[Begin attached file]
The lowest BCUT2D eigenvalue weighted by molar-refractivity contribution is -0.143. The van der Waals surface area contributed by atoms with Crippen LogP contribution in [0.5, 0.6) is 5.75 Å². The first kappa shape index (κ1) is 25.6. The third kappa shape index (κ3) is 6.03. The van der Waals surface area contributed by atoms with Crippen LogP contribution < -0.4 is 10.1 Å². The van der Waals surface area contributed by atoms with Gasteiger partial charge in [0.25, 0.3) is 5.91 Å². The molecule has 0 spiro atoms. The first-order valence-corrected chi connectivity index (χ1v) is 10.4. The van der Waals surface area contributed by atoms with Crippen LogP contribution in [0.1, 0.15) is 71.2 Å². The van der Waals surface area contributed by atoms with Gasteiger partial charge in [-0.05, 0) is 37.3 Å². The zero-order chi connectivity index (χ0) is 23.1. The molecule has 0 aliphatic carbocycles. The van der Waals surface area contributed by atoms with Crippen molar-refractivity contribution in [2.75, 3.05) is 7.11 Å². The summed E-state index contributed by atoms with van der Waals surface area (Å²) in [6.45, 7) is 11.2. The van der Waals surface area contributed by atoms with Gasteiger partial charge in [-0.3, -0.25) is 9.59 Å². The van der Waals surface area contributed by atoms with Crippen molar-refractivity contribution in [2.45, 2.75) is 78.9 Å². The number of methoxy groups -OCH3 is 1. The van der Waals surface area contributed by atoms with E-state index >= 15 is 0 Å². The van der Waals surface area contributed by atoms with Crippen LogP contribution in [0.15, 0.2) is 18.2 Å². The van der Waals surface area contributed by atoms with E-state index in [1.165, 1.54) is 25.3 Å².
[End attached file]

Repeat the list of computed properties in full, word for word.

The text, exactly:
The lowest BCUT2D eigenvalue weighted by molar-refractivity contribution is -0.143. The van der Waals surface area contributed by atoms with Crippen LogP contribution in [0.5, 0.6) is 5.75 Å². The first kappa shape index (κ1) is 25.6. The third kappa shape index (κ3) is 6.03. The van der Waals surface area contributed by atoms with Crippen LogP contribution < -0.4 is 10.1 Å². The van der Waals surface area contributed by atoms with Gasteiger partial charge in [0.25, 0.3) is 5.91 Å². The molecule has 0 spiro atoms. The first-order valence-corrected chi connectivity index (χ1v) is 10.4. The van der Waals surface area contributed by atoms with Crippen LogP contribution in [0.1, 0.15) is 71.2 Å². The van der Waals surface area contributed by atoms with Gasteiger partial charge in [-0.05, 0) is 37.3 Å². The zero-order chi connectivity index (χ0) is 23.1. The molecule has 0 aliphatic carbocycles. The van der Waals surface area contributed by atoms with Crippen molar-refractivity contribution in [2.75, 3.05) is 7.11 Å². The summed E-state index contributed by atoms with van der Waals surface area (Å²) in [6.45, 7) is 11.2. The van der Waals surface area contributed by atoms with Gasteiger partial charge in [-0.3, -0.25) is 9.59 Å². The van der Waals surface area contributed by atoms with Crippen molar-refractivity contribution in [2.45, 2.75) is 78.9 Å². The number of methoxy groups -OCH3 is 1. The van der Waals surface area contributed by atoms with E-state index >= 15 is 0 Å². The van der Waals surface area contributed by atoms with Crippen LogP contribution in [0.15, 0.2) is 18.2 Å². The van der Waals surface area contributed by atoms with E-state index in [1.165, 1.54) is 25.3 Å².